George Fell - First Aid and Outdoor Activities - Level 5 project


As an example let's take the Theorist, Activist, Reflector, Pragmatist (TARP) model of learning styles as taught on lots of paddlesport coaching courses. Since it gets used in teaching and business as well as in sports coaching, there's been lots of research done on it. It was invented by Honey and Mumford (borrowing on some earlier ideas by Kolb) around 1982.

In Peter Honey's own words it's a "description of the attitudes and behaviour which determine an individual's preferred way of learning".

But there are issues with dividing our learners into Theorists, Activists, Reflector and Pragmatist and treating them as such;

  •   There's no evidence in neuroscience that this reflects how the brain actually works.(3), (14).
  •   About 65% of people don't come out strongly as one type.(3), (7).
  •   It's not fixed - you test people a couple of weeks later and they'll often come out as something different. (3), (13).
  •   There's some evidence that matching your teaching to the learning style of your student doesn't make very much difference to the outcome. (3), (6), (10).

Now to be fair, the learning preferences were never meant to be a way of classifying people so that you could go on to teach them different ways. In the words of Peter Honey they're "are a convenient oversimplification", "a starting point for discussion on how an individual learns" and are "purely designed to stimulate people into thinking about the way they learn from experience" (7). If anything, they were designed to help managers work on improving the learning preferences that they don't currently exhibit.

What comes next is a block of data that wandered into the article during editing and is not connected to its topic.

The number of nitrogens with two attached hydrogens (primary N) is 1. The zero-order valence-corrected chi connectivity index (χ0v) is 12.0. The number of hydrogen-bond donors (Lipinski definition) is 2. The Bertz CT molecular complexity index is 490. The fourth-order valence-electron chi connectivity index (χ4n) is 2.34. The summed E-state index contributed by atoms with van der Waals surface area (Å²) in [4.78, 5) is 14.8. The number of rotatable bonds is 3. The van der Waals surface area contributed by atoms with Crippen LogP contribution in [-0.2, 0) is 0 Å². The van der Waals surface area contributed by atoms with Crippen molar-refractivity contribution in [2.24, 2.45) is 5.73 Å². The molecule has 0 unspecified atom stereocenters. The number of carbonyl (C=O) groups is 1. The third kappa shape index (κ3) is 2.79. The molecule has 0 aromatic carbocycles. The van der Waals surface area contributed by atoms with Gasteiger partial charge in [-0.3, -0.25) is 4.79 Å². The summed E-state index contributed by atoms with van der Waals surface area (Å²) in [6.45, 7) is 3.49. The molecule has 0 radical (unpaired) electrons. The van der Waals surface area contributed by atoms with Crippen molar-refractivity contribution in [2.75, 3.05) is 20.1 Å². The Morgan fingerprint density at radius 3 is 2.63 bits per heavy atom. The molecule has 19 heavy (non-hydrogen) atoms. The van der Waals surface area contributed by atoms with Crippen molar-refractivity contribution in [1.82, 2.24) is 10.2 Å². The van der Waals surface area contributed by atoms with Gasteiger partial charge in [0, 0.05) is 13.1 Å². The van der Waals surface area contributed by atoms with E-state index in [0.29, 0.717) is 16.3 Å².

Used like this, they're clearly useful, but if all they are is a starting point for discussion, then what do we gain by teaching all these different labels for people? Why don't we just teach that;

  1.   People are different.
  2.   For every person there are ways of teaching stuff that work well for them and other ways that don't work so well. So;
  3.   It's good for coaches to have lots of ways of teaching stuff.
  4.   With experience we might choose the way that best suits our learner.
  5.   With a big group it might be good to repeat the same point in several different ways.
  6.   Sometime it's more important to match the way we teach to what we're teaching, not who we're teaching it to.

Now I'm picking on Honey and Mumford, but you could equally well put Kolb's learning cycle or VAK under the microscope and find similar evidence. Once again I'm not saying they aren't useful and I'm not saying they don't work. I spend a lot of effort trying to suss out the learning needs of my clients and then trying to meet those needs. As it happens I don't think that there's enough evidence (yet) to settle this argument either way. What I am saying is that all these models are Dwarves and Giants true, but many people leave coaching courses thinking they're 2+2=4 true and that can cause problems.

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